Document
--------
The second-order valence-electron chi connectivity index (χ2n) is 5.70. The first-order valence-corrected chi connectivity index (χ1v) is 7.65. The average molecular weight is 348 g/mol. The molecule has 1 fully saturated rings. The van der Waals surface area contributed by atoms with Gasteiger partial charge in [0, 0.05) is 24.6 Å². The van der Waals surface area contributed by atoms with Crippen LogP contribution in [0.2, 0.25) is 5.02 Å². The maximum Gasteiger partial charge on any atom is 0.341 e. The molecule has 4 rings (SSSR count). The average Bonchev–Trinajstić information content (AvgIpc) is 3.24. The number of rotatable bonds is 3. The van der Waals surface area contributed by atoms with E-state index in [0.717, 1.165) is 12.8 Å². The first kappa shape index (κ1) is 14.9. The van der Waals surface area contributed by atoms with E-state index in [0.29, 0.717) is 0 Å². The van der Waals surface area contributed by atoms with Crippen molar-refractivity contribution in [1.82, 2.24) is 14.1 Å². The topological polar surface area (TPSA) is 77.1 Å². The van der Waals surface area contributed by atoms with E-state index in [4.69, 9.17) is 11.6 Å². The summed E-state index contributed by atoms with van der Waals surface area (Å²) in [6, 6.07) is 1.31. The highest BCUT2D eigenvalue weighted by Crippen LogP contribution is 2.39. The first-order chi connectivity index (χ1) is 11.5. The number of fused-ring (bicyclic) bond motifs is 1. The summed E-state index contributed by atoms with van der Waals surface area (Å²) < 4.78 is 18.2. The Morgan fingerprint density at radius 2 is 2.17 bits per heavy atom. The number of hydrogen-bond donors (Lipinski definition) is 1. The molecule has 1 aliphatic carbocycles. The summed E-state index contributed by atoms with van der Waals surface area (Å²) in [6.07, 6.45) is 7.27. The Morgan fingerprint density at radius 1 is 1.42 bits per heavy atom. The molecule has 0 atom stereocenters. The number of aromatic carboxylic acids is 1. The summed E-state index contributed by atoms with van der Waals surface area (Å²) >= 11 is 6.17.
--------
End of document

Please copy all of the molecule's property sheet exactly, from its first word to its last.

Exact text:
The second-order valence-electron chi connectivity index (χ2n) is 5.70. The first-order valence-corrected chi connectivity index (χ1v) is 7.65. The average molecular weight is 348 g/mol. The molecule has 1 fully saturated rings. The van der Waals surface area contributed by atoms with Gasteiger partial charge in [0, 0.05) is 24.6 Å². The van der Waals surface area contributed by atoms with Crippen LogP contribution in [0.2, 0.25) is 5.02 Å². The maximum Gasteiger partial charge on any atom is 0.341 e. The molecule has 4 rings (SSSR count). The average Bonchev–Trinajstić information content (AvgIpc) is 3.24. The number of rotatable bonds is 3. The van der Waals surface area contributed by atoms with E-state index in [0.717, 1.165) is 12.8 Å². The first kappa shape index (κ1) is 14.9. The van der Waals surface area contributed by atoms with E-state index in [0.29, 0.717) is 0 Å². The van der Waals surface area contributed by atoms with Crippen molar-refractivity contribution in [1.82, 2.24) is 14.1 Å². The topological polar surface area (TPSA) is 77.1 Å². The van der Waals surface area contributed by atoms with E-state index in [4.69, 9.17) is 11.6 Å². The summed E-state index contributed by atoms with van der Waals surface area (Å²) in [6, 6.07) is 1.31. The highest BCUT2D eigenvalue weighted by Crippen LogP contribution is 2.39. The first-order chi connectivity index (χ1) is 11.5. The number of fused-ring (bicyclic) bond motifs is 1. The summed E-state index contributed by atoms with van der Waals surface area (Å²) < 4.78 is 18.2. The Morgan fingerprint density at radius 2 is 2.17 bits per heavy atom. The number of hydrogen-bond donors (Lipinski definition) is 1. The molecule has 1 aliphatic carbocycles. The summed E-state index contributed by atoms with van der Waals surface area (Å²) in [6.07, 6.45) is 7.27. The Morgan fingerprint density at radius 1 is 1.42 bits per heavy atom. The molecule has 0 atom stereocenters. The number of aromatic carboxylic acids is 1. The summed E-state index contributed by atoms with van der Waals surface area (Å²) >= 11 is 6.17.